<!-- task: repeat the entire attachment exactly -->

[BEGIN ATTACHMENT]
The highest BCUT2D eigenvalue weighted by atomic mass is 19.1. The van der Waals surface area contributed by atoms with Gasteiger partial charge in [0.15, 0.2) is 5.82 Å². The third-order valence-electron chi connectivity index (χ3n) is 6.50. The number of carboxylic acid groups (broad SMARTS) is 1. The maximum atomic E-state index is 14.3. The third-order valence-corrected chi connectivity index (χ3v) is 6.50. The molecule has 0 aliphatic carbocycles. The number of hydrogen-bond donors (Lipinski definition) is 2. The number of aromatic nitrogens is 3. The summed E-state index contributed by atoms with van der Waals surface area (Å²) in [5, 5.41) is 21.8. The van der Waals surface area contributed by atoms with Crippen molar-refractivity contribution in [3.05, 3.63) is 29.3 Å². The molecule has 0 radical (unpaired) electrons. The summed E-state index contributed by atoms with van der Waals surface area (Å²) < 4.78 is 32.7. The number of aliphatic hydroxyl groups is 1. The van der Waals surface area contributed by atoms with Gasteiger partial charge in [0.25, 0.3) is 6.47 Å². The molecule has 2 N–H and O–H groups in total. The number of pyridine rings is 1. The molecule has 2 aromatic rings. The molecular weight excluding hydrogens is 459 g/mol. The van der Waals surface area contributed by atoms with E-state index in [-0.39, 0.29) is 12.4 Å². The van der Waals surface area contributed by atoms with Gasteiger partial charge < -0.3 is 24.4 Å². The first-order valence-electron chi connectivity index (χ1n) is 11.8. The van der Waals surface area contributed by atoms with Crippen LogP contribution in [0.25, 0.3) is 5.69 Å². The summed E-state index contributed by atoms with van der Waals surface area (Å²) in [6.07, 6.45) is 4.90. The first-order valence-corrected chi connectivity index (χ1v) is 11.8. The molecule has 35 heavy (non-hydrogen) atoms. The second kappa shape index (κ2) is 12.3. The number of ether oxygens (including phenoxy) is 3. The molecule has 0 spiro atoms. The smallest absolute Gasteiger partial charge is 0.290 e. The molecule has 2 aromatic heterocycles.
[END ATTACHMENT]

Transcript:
The highest BCUT2D eigenvalue weighted by atomic mass is 19.1. The van der Waals surface area contributed by atoms with Gasteiger partial charge in [0.15, 0.2) is 5.82 Å². The third-order valence-electron chi connectivity index (χ3n) is 6.50. The number of carboxylic acid groups (broad SMARTS) is 1. The maximum atomic E-state index is 14.3. The third-order valence-corrected chi connectivity index (χ3v) is 6.50. The molecule has 0 aliphatic carbocycles. The number of hydrogen-bond donors (Lipinski definition) is 2. The number of aromatic nitrogens is 3. The summed E-state index contributed by atoms with van der Waals surface area (Å²) in [5, 5.41) is 21.8. The van der Waals surface area contributed by atoms with Crippen molar-refractivity contribution in [3.05, 3.63) is 29.3 Å². The molecule has 0 radical (unpaired) electrons. The summed E-state index contributed by atoms with van der Waals surface area (Å²) < 4.78 is 32.7. The number of aliphatic hydroxyl groups is 1. The van der Waals surface area contributed by atoms with Gasteiger partial charge in [0.25, 0.3) is 6.47 Å². The molecule has 2 N–H and O–H groups in total. The number of pyridine rings is 1. The molecule has 2 aromatic rings. The molecular weight excluding hydrogens is 459 g/mol. The van der Waals surface area contributed by atoms with E-state index in [-0.39, 0.29) is 12.4 Å². The van der Waals surface area contributed by atoms with Gasteiger partial charge < -0.3 is 24.4 Å². The first-order valence-electron chi connectivity index (χ1n) is 11.8. The van der Waals surface area contributed by atoms with Crippen LogP contribution in [0.25, 0.3) is 5.69 Å². The summed E-state index contributed by atoms with van der Waals surface area (Å²) in [6.07, 6.45) is 4.90. The first-order valence-corrected chi connectivity index (χ1v) is 11.8. The molecule has 35 heavy (non-hydrogen) atoms. The second kappa shape index (κ2) is 12.3. The number of ether oxygens (including phenoxy) is 3. The molecule has 0 spiro atoms. The smallest absolute Gasteiger partial charge is 0.290 e. The molecule has 2 aromatic heterocycles.